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Apr 1, 2009
"What is important is that every year, millions of consumers have access to something that otherwise would be unavailable: interest free loans," said Mallory Duncan, SVP and general counsel of the NRF. "Tens of billions of dollars of purchases are made by the customers of NRF members."
"In a down economy, it is more than unfortunate that the Federal Reserve and banking regulators have seen fit to effectively ban these programs by making them financially unviable. We do not design the programs or the current disclosures. But we and American consumers will suffer the consequences if they are effectively banned. We ask that the committee revisit the Fed's recent actions and instead take steps that will improve transparency, while preserving one of the genuine consumer benefits in today's pressed financial environment."
Duncan's comments went to the Senate Banking, Housing and Urban Affairs Committee. In December, the Federal Reserve issued a wide range of new regulations, intended to improve disclosures that consumers receive in connection with credit card accounts and other revolving credit plans. Buried among the 1,500 pages of rules, commentary and regulations were a variety of provisions that would restrict circumstances under which interest can be charged to customers who enter deferred interest payment plans, but don't complete their payments on time. The Fed had previously questioned whether retailers and the credit card companies or banks who administer the deferred interest programs sufficiently explain their terms and conditions, and sought input on how to make disclosures more clear.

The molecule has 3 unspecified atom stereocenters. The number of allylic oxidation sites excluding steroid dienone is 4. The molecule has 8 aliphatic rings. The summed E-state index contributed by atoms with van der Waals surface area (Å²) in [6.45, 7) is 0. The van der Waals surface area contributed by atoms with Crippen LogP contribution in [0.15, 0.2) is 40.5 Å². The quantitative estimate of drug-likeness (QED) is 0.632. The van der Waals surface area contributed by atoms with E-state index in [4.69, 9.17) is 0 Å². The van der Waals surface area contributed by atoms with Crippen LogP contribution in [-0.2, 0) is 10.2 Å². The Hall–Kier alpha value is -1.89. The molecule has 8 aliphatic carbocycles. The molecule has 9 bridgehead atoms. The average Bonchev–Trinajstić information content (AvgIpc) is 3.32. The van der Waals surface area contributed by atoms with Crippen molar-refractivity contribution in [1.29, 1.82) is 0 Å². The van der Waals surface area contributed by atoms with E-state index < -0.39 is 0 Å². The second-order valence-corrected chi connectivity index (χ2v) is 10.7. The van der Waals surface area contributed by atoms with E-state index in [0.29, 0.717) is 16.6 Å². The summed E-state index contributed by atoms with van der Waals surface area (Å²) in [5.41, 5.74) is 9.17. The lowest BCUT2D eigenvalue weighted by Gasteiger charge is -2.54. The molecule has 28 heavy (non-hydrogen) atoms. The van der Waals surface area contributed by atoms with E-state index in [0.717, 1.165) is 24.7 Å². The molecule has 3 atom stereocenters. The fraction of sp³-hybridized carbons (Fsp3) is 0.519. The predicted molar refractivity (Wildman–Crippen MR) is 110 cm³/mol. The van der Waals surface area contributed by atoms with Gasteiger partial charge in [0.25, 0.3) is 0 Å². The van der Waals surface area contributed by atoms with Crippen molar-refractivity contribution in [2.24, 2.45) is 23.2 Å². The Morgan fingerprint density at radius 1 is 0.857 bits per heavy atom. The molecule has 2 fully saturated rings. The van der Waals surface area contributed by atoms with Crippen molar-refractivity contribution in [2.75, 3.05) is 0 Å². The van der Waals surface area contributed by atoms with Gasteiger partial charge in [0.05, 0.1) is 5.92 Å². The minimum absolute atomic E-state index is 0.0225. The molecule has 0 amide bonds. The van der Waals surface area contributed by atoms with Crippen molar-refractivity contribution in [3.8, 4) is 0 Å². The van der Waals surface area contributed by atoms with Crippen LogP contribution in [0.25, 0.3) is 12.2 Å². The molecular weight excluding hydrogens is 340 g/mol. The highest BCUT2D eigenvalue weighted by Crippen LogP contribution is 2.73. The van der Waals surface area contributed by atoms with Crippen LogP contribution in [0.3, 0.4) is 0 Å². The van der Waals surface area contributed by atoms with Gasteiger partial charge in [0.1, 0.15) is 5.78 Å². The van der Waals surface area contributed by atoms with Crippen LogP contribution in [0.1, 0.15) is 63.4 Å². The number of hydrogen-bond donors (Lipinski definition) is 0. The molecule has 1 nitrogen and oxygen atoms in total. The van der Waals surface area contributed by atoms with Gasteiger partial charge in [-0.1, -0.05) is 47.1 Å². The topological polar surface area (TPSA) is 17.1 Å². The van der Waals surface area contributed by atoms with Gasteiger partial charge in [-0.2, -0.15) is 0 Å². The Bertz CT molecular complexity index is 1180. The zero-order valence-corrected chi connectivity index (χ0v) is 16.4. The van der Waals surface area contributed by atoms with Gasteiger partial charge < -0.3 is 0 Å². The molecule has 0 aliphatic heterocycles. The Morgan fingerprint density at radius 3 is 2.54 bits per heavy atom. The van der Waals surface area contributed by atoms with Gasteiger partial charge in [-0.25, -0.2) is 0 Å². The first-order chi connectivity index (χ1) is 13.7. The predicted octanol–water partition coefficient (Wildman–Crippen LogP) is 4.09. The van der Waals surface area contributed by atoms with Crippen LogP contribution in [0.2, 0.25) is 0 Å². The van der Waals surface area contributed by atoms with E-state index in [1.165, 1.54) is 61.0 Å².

Retailers expected possible regulations on how disclosures are made, but, "Rather than effectively regulate them, the Federal Reserve has effectively banned these programs, throwing out the good with the bad," Duncan said. Commonly known as, "One Year Same As Cash," (or for other periods of time), deferred interest plans are widely used by retailers to help customers purchase big ticket items they need immediately, but might not be able to afford to pay finance charges to buy.
Home appliance stores, furniture stores, jewelers and home improvement stores are among large users of the plans. Customers are allowed to finance a purchase for a set period of time and their interest is forgiven if they complete payments within that period. But if they fail to do so, the plans revert to being an ordinary revolving charge program in which interest applies. Details vary from one plan to the next, however, leading to the Fed's concerns about whether terms are too complicated to be easily explained to consumers.
"There is a time/dollar cost to money," Duncan said. "It would be very difficult for a retailer to engage a financial institution to provide an extended deferred interest program for the retailer's customers if there were zero probability of the financial institution being paid for its loans. Consequently, good programs are designed to divide interest expense between those who pay within the deferral period and those who do not. Retailers also subsidize a portion of the cost."
The new regulations don't go into effect until July 1, 2010. However, they could already affect some deferred interest offers, because the length of the agreements can sometimes be two years or more.
Topic: Wholesale News
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